vickymeldrew Tue 31-Jul-18 18:07:57

As a tourist abroad I’ve been charged many times, with locals free of charge. However, I do think these huge London museums are a special case as they attract so many visitors from abroad. It was today’s experience with such huge crowds ignoring the donation boxes that made me think about this, especially as our national collections need revenue to contine their excellence.

crystaltipps Tue 31-Jul-18 18:25:24

Some museums charge an entrance fee but then you can visit free for the next 12 months. This means locals can pop in as many times as they like in the year but only pay once. I would support this. My favourite museum is the V and A I have an annual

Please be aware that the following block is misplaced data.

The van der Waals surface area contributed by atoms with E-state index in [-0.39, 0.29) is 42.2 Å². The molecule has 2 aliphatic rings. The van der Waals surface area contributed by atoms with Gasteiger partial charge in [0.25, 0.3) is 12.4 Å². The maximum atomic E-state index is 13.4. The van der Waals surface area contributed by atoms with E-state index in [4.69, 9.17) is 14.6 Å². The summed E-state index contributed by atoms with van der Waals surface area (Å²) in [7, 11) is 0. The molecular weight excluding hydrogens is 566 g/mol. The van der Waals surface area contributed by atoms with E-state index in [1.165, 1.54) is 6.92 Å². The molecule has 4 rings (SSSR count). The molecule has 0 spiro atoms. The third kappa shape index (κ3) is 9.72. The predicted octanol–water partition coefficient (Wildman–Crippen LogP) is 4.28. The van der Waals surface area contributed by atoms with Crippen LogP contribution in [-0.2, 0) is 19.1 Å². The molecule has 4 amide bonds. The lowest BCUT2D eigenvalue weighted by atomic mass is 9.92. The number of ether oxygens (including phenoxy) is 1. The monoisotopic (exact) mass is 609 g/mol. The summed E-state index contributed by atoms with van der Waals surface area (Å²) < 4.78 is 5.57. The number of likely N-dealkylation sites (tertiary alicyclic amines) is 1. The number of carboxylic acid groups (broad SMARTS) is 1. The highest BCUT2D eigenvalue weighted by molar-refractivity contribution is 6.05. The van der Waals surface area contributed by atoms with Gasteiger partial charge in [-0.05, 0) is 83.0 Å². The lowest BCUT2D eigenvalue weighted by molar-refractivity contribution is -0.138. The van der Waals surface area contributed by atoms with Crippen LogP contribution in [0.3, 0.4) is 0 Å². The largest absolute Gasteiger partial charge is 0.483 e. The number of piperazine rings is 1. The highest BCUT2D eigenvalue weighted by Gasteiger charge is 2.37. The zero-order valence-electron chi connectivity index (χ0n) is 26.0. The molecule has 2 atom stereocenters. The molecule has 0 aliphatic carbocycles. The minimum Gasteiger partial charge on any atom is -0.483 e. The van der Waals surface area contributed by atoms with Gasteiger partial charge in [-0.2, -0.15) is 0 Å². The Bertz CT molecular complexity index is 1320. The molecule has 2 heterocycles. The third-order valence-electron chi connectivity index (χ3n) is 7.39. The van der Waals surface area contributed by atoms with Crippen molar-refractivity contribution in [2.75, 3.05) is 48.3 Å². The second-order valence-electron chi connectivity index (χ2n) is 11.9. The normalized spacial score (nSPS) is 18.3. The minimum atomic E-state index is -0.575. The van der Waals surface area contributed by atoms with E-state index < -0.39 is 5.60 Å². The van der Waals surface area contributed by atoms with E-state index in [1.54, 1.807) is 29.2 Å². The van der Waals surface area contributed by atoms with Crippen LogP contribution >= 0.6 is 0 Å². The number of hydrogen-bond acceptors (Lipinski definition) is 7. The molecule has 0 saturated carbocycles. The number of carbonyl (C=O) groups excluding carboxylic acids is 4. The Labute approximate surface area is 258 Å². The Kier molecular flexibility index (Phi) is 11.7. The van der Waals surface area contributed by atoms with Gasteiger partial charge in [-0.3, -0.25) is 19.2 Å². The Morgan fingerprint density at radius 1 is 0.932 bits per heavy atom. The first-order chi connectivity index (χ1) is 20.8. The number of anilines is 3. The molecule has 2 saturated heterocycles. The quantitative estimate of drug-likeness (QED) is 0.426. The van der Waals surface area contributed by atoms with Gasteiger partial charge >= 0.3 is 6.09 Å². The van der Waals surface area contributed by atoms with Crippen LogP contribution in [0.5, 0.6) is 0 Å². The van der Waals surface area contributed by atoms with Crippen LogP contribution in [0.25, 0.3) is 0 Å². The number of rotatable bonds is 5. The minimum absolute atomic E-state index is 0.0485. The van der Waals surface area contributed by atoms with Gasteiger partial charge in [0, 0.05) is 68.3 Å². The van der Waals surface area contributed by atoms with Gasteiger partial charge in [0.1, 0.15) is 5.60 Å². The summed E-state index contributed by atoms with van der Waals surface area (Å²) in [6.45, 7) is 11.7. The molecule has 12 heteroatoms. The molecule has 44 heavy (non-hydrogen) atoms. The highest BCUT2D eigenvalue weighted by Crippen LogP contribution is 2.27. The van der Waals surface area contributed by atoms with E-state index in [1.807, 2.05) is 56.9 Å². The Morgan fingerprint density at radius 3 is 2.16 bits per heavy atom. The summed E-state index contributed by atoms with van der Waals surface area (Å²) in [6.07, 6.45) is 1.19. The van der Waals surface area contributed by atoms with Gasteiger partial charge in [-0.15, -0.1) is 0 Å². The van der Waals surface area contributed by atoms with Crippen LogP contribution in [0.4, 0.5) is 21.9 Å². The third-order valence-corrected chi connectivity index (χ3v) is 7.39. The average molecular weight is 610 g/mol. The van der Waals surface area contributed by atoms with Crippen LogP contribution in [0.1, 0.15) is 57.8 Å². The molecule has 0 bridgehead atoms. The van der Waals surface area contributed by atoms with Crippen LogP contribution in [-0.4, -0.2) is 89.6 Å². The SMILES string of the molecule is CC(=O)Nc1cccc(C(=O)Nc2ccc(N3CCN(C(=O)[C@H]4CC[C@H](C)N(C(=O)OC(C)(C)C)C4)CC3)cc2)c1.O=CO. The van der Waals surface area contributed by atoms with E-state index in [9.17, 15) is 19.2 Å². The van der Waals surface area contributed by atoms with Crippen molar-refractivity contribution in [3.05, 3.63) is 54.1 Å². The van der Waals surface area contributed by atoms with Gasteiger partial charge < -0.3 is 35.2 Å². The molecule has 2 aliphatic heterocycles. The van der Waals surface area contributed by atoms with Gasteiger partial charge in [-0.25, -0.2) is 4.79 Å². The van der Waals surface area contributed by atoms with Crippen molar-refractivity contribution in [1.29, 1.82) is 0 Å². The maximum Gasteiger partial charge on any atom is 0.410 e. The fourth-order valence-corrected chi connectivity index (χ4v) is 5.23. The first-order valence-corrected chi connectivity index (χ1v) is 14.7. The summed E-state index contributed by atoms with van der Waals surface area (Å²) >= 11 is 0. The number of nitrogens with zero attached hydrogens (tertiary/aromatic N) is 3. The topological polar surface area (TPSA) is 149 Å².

Membership which costs £70 which means I get into all the exhibitions free with a + 1 and there is a gorgeous members lounge and restaurant, plus talks throughout the year. So definitely worth it for me.

Ilovecheese Tue 31-Jul-18 19:18:23

The shops, cafes, and restaurants in museums and galleries are where the money is made, as Trisher says. The free entrance is a sort of "loss leader" to bring people in. They are businesses, and know what brings in maximum revenue.

Eloethan Wed 01-Aug-18 00:10:35

People ought to donate but unfortunately many don't. Even at £5 it's very good value but, if some people think that's too much, I'm sure all but the poorest could afford at least 50p.

I wouldn't want to see set charges re-introduced. It would deter some families from visiting - especially if they had two or three children, and schools would be less likely to visit also.

As someone else said, I too believe that free access to our wonderful galleries and museums must be a great draw for tourists.

jenpax Wed 01-Aug-18 09:03:13